China’s embattled power companies may receive a long-sought reprieve from rising coal prices after the country’s state planner ordered miners to increase the share of supplies sold through lower-priced long-term contracts.
The National Development and Reform Commission (NDRC), in an April 7 document, ordered coal companies and utilities to fix 75 percent of their total coal purchases through long-term contracts by April 30, up from the current 60 percent, three power utility officials who received the notice said this week.
Chinese thermal coal futures have rallied nearly 25 percent this year, hitting a record high of 648.60 yuan ($94.11) per tonne in March. Prices are surging on falling domestic supply as China’s government clamped down on illegal mining and required miners to shut production as way to combat pollution and overcapacity.
Requiring miners to commit to larger long-term volumes would reduce costs for China’s electric utilities, which have suffered mounting losses in recent months as coal prices have climbed.
For the miners, the results are more mixed. Shifting to long-term contracts, they will sell less supply at higher spot prices. However, they do lock in sales for a majority of their output near the high prices and gain firm outlets for their supply.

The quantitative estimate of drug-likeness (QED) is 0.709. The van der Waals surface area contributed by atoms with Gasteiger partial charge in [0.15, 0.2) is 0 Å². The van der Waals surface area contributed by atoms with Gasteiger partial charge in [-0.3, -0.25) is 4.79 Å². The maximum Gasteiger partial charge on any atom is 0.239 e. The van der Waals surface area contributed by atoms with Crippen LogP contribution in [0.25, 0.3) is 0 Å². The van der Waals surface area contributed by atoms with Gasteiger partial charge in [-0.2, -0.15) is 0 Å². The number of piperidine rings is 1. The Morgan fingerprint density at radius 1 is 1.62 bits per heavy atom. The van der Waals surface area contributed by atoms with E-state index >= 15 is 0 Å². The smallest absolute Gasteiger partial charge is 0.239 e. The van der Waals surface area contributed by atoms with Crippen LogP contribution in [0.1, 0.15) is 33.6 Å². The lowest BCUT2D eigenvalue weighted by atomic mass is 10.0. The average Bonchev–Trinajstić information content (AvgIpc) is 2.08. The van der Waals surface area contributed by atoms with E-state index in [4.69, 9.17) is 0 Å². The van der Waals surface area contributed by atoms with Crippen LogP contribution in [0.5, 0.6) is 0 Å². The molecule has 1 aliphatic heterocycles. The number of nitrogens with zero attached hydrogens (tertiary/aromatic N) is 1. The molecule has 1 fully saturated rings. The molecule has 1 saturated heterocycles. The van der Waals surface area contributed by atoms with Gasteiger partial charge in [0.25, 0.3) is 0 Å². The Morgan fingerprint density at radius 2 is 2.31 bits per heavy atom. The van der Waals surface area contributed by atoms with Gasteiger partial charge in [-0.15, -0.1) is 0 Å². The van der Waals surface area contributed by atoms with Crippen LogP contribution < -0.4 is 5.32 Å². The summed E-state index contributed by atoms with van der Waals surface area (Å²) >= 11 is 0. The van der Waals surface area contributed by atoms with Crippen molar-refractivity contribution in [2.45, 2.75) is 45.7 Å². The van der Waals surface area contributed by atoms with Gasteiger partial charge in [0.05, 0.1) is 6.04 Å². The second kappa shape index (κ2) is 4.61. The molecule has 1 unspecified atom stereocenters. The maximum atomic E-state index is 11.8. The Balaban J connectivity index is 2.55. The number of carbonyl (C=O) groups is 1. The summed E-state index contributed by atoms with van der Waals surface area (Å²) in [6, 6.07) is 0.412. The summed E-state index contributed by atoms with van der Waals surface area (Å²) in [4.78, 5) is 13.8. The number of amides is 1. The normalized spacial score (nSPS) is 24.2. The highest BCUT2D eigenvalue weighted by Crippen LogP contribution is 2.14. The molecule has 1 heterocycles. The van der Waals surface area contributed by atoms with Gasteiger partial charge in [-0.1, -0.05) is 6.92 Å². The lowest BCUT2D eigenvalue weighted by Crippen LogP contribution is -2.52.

“We would love to sign more long-term contracts with utilities, but the problem is coal producers do not have enough supply to sign with us,” a senior manager with China Datang Group told Reuters.
“The utilities sector has turned unprofitable since October 2016. We expect power companies to make a total loss of more than 100 bln yuan due to the high cost of coal,” he said.
Another source at China’s Huaneng Group said they have arranged meetings with coal miners, trying to secure more supply before the NDRC deadline.
Following a surge in coal prices last year, Beijing capped long-term thermal coal prices at 535 yuan per tonne for big utilities from Dec. 1 – well below the spot market at the time. Long-term contract prices were then adjusted gradually every month, but remain at a 40 yuan per tonne discount to current spot prices.
In the document reviewed by Reuters, the NDRC said it will penalize any suppliers or utilities who do not comply with the deal terms.
Coal producers that default on more than 10 percent of supplies for a contract and do not have at least 75 percent of their sales through long-term contracts by April 30 will be charged higher power prices.
Power companies that fail to take more than 10 percent of their contracted supply under a long-term contract and do not secure 75 percent of their supply on a long-term basis will receive lower subsidies on power prices.
In addition, power companies that fail to reach the target will be restricted in the direct power trading scheme.
The NDRC did not reply to Reuters inquiry for comments.